While running Contender’s 32 LS, my inclinometer showed that the boat was riding at an average of 3 degrees. I was using hardly any positive trim on the twin Yamaha 300 hp outboards to keep the boat at that positive angle and carry the bow.
This is important because, during the test, we had only two people on board with no additional gear. That means that, once the 32 LS is loaded with gear and crew, you can still use the outboards’ positive trim to get the bow out of the water and maintain the efficiency that comes with the boat’s twin-step bottom design.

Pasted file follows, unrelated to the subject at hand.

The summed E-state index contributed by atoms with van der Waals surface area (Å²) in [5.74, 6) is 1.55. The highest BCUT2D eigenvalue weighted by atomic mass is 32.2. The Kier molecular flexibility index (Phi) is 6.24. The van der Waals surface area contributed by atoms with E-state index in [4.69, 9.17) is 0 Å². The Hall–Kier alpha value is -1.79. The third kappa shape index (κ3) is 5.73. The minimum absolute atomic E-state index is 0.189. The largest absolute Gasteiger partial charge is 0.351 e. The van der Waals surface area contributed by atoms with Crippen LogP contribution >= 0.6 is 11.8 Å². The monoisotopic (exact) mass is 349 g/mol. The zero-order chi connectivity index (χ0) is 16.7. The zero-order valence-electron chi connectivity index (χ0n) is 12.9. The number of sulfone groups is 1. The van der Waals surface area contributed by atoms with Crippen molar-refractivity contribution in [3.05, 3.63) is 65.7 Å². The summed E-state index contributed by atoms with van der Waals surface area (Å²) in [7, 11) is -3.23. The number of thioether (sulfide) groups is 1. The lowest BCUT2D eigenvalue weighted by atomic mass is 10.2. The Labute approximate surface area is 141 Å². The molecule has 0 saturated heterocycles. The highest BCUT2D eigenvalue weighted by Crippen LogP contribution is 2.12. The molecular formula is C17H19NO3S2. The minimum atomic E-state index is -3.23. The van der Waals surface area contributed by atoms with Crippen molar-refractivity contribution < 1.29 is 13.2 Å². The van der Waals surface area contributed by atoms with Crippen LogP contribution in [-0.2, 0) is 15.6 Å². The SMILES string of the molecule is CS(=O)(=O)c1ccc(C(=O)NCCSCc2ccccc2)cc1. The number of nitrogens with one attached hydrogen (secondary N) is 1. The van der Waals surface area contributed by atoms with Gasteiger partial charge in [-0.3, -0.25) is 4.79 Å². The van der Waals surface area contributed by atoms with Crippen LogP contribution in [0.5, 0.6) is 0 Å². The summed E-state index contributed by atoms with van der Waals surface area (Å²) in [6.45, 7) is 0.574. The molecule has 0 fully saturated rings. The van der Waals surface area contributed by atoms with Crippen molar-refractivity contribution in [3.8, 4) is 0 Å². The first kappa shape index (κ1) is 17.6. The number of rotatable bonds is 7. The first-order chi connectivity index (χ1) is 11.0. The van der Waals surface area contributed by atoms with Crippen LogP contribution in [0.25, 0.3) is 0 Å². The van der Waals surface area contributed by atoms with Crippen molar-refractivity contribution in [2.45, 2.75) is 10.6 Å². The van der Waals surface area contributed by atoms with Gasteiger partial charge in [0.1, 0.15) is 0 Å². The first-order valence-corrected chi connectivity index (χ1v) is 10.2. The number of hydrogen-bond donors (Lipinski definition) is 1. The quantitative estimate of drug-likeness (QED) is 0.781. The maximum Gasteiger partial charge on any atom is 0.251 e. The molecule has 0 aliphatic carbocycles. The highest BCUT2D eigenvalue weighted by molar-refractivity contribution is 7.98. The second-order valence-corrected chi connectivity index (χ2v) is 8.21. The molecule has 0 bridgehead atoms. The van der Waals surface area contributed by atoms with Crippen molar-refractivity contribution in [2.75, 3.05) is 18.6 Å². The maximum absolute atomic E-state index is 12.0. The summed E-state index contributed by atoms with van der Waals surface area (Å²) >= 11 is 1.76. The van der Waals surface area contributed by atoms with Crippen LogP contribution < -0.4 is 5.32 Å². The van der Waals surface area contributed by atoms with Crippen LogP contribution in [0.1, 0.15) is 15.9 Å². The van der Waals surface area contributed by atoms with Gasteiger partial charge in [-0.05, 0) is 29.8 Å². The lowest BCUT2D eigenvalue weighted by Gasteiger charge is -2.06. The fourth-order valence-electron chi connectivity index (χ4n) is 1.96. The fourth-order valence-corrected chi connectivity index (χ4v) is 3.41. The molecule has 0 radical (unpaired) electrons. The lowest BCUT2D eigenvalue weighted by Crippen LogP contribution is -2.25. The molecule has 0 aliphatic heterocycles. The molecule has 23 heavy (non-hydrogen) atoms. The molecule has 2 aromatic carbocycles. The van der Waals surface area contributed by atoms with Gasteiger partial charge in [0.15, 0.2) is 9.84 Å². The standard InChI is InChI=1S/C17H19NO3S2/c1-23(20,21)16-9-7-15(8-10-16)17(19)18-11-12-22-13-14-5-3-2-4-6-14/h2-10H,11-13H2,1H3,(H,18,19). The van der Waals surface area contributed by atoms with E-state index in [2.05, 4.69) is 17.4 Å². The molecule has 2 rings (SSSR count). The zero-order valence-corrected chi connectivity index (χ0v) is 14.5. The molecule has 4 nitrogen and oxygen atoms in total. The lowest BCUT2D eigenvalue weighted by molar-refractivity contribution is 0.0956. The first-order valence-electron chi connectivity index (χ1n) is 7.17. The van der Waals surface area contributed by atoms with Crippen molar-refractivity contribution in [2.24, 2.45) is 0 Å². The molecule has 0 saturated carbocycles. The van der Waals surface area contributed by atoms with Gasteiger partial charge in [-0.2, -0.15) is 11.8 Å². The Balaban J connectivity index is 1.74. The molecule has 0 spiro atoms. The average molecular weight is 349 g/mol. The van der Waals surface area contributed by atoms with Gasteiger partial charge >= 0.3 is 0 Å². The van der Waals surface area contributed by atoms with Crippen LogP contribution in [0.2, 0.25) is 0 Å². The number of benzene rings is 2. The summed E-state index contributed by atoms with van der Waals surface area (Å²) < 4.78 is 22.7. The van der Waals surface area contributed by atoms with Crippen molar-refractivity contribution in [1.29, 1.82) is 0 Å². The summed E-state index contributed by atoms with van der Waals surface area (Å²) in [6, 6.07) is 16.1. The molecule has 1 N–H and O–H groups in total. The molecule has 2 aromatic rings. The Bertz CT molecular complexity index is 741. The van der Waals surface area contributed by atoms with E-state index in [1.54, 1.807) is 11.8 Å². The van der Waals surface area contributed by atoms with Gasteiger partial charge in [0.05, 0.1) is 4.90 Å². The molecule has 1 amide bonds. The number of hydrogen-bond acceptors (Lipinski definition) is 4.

Naval architect John Cosker of Mystic Powerboats fame designed the twin-step deep-V for the 32 LS. The first step is right under the center console with the second one not quite four feet aft. What’s interesting is the strake configuration. There are two on each side of the hull forward of the first step. Abaft the step is a single strake per side, but it’s placed in the middle of the keel to the chine panels. On the aftmost running surface, Cosker used no strakes. He said the steps provide enough lift — strakes aft would produce too much — and the lack of strakes feeds cleaner water to the propellers. To ensure that the boat retains good rough-water ride quality, the forward sections of the bottom are convex in shape from chine to keel. This helps reduce slamming.